The material in the Slide Shows is cumulative, so it is best to begin with those related to the early chapters of the book before progressing to the more advanced ones. In particular, the Slide Shows related to chapters 1 through 7 define and illustrate many concepts and terms used in later materials and identify common basic mistakes and recommended solutions that carry over to advanced topics and skills.
Podcasts of Slide Shows
The Podcasts of Slide Shows cover the same topics as the Slide Shows, with the addition of voice-over explanation of the material by the author and animated, step-by-step demonstrations where pertinent. They average 20 to 30 minutes in length, though some are longer. They can be viewed by individuals to prepare for or review material covered in a class, or to learn material outside of formal class settings. As with the Slide Shows, the material is cumulative, so it is best to watch the early podcasts before moving on to those specifically related to Numbers.
The Text Appendixes include exercises on “getting to know your variables and “planning how to create the variables you need from the variables you have.’ These are longer, multi-step homework assignments for researchers to use with their own data. Explanations for instructors of these assignments can be found in Suggestions for Instructors.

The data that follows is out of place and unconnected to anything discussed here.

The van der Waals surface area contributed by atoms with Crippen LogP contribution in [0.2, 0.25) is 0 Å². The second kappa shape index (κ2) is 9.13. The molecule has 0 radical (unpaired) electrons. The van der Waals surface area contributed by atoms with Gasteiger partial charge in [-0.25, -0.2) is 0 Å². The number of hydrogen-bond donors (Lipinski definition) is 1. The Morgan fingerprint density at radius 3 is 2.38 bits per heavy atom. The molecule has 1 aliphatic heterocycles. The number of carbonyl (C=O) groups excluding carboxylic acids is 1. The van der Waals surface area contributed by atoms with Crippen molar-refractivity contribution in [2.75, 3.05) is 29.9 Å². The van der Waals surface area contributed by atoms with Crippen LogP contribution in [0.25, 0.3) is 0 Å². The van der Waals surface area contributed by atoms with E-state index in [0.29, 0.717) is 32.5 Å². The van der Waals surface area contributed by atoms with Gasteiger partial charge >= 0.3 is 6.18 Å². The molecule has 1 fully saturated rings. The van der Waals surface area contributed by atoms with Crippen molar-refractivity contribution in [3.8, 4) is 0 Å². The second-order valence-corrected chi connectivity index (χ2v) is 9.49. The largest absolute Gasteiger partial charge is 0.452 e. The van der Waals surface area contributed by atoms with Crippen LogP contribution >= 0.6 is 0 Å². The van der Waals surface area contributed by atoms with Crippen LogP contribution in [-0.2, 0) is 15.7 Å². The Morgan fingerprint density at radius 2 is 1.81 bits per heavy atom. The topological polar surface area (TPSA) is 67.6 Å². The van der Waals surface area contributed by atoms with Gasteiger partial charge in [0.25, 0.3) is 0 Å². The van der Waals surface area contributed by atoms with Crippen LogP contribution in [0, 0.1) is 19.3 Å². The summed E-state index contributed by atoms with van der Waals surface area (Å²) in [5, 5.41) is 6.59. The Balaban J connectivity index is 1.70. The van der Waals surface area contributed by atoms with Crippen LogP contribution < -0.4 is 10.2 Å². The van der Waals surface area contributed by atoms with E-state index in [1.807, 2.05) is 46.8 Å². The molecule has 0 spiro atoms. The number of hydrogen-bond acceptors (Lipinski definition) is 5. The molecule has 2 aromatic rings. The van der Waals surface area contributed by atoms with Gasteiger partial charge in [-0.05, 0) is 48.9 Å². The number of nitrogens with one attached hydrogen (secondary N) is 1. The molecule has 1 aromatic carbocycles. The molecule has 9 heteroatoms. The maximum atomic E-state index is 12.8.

The Data Sets are files of subsample of NHANES III used in the book that can be downloaded for use with the “estimating statistics” exercises in the suggested course extensions in the Study Guide. They are available in SAS, SPSS, and Stata, along with basic documentation and citations regarding the study design and variables.
The Study Guide includes both problem sets and suggested course extensions to practice applying the skills and concepts covered in The Chicago Guide to Writing about Numbers, 2nd Edition. The problem sets are self-contained exercises that include the data and other information needed to perform calculations or practice presenting numeric information in prose, table, or chart form. They can be used in class as examples to demonstrate a particular skill or concept. They can also be assigned as homework or exam questions, with the solutions to the odd-numbered questions available as a basis for a grading rubric.
The suggested course extensions can be adapted for use in existing courses, either as in-class exercises of a half-hour or longer, as homework assignments, or as the basis for guiding students through the entire process of designing and presenting a multivariate statistical analysis. There are four general types of suggested course extensions: The first type is exercises that involve applying the concepts and skills covered in The Chicago Guide to Writing about Numbers, 2nd Edition, to the published literature in your field, often with reference to the checklists at the end of a chapter in the book. The second type is exercises that involve applying ideas to your own data, combining statistical techniques with principles from the book. The third and fourth types involve drafting new prose, tables, charts, or presentation materials, or revising previously written drafts of those materials.